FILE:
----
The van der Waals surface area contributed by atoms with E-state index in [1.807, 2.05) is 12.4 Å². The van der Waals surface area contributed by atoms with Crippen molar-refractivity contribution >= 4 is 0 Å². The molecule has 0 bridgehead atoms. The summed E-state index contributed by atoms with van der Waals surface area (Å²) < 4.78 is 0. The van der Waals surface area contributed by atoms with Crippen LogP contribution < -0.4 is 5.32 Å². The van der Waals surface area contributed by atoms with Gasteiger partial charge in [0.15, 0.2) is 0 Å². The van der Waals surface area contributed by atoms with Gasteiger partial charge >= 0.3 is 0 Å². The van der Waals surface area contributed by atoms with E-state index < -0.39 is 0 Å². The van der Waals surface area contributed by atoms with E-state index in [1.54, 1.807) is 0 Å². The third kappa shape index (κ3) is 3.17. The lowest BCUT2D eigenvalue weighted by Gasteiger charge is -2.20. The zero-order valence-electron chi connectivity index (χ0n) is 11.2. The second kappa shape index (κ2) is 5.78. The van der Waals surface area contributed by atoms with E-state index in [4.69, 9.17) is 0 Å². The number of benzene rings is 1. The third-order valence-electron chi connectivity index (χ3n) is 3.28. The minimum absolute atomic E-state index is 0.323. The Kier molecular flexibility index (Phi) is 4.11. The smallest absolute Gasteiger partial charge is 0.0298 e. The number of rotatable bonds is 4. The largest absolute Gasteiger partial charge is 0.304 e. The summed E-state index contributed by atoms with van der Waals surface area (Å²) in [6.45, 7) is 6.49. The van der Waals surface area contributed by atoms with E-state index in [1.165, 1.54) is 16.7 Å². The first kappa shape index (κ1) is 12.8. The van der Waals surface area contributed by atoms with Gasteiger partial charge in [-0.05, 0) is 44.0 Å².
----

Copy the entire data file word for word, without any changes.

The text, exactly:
The van der Waals surface area contributed by atoms with E-state index in [1.807, 2.05) is 12.4 Å². The van der Waals surface area contributed by atoms with Crippen molar-refractivity contribution >= 4 is 0 Å². The molecule has 0 bridgehead atoms. The summed E-state index contributed by atoms with van der Waals surface area (Å²) < 4.78 is 0. The van der Waals surface area contributed by atoms with Crippen LogP contribution < -0.4 is 5.32 Å². The van der Waals surface area contributed by atoms with Gasteiger partial charge in [0.15, 0.2) is 0 Å². The van der Waals surface area contributed by atoms with Gasteiger partial charge >= 0.3 is 0 Å². The van der Waals surface area contributed by atoms with E-state index < -0.39 is 0 Å². The van der Waals surface area contributed by atoms with E-state index in [1.54, 1.807) is 0 Å². The third kappa shape index (κ3) is 3.17. The lowest BCUT2D eigenvalue weighted by Gasteiger charge is -2.20. The zero-order valence-electron chi connectivity index (χ0n) is 11.2. The second kappa shape index (κ2) is 5.78. The van der Waals surface area contributed by atoms with E-state index in [4.69, 9.17) is 0 Å². The number of benzene rings is 1. The third-order valence-electron chi connectivity index (χ3n) is 3.28. The minimum absolute atomic E-state index is 0.323. The Kier molecular flexibility index (Phi) is 4.11. The smallest absolute Gasteiger partial charge is 0.0298 e. The number of rotatable bonds is 4. The largest absolute Gasteiger partial charge is 0.304 e. The summed E-state index contributed by atoms with van der Waals surface area (Å²) in [6.45, 7) is 6.49. The van der Waals surface area contributed by atoms with E-state index in [1.165, 1.54) is 16.7 Å². The first kappa shape index (κ1) is 12.8. The van der Waals surface area contributed by atoms with Gasteiger partial charge in [-0.05, 0) is 44.0 Å².